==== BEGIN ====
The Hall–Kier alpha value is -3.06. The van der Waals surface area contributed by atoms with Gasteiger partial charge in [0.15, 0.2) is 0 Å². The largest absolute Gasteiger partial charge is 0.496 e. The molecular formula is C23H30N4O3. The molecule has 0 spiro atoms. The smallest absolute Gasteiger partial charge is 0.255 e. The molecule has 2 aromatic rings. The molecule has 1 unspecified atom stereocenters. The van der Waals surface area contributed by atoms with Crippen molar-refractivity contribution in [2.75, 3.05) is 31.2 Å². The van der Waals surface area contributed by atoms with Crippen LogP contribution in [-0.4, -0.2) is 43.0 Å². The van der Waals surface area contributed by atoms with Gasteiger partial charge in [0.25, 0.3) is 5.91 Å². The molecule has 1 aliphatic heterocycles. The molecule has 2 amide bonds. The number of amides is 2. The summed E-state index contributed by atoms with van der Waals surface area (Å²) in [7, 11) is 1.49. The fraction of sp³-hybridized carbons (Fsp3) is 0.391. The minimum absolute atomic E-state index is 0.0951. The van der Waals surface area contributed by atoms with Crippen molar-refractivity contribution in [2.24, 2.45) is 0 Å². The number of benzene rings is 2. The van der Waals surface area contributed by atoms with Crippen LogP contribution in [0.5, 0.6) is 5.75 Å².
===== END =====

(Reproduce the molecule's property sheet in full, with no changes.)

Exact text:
The Hall–Kier alpha value is -3.06. The van der Waals surface area contributed by atoms with Gasteiger partial charge in [0.15, 0.2) is 0 Å². The largest absolute Gasteiger partial charge is 0.496 e. The molecular formula is C23H30N4O3. The molecule has 0 spiro atoms. The smallest absolute Gasteiger partial charge is 0.255 e. The molecule has 2 aromatic rings. The molecule has 1 unspecified atom stereocenters. The van der Waals surface area contributed by atoms with Crippen molar-refractivity contribution in [2.75, 3.05) is 31.2 Å². The van der Waals surface area contributed by atoms with Crippen LogP contribution in [-0.4, -0.2) is 43.0 Å². The van der Waals surface area contributed by atoms with Gasteiger partial charge in [0.25, 0.3) is 5.91 Å². The molecule has 1 aliphatic heterocycles. The molecule has 2 amide bonds. The number of amides is 2. The summed E-state index contributed by atoms with van der Waals surface area (Å²) in [7, 11) is 1.49. The fraction of sp³-hybridized carbons (Fsp3) is 0.391. The minimum absolute atomic E-state index is 0.0951. The van der Waals surface area contributed by atoms with Crippen molar-refractivity contribution in [2.24, 2.45) is 0 Å². The number of benzene rings is 2. The van der Waals surface area contributed by atoms with Crippen LogP contribution in [0.5, 0.6) is 5.75 Å².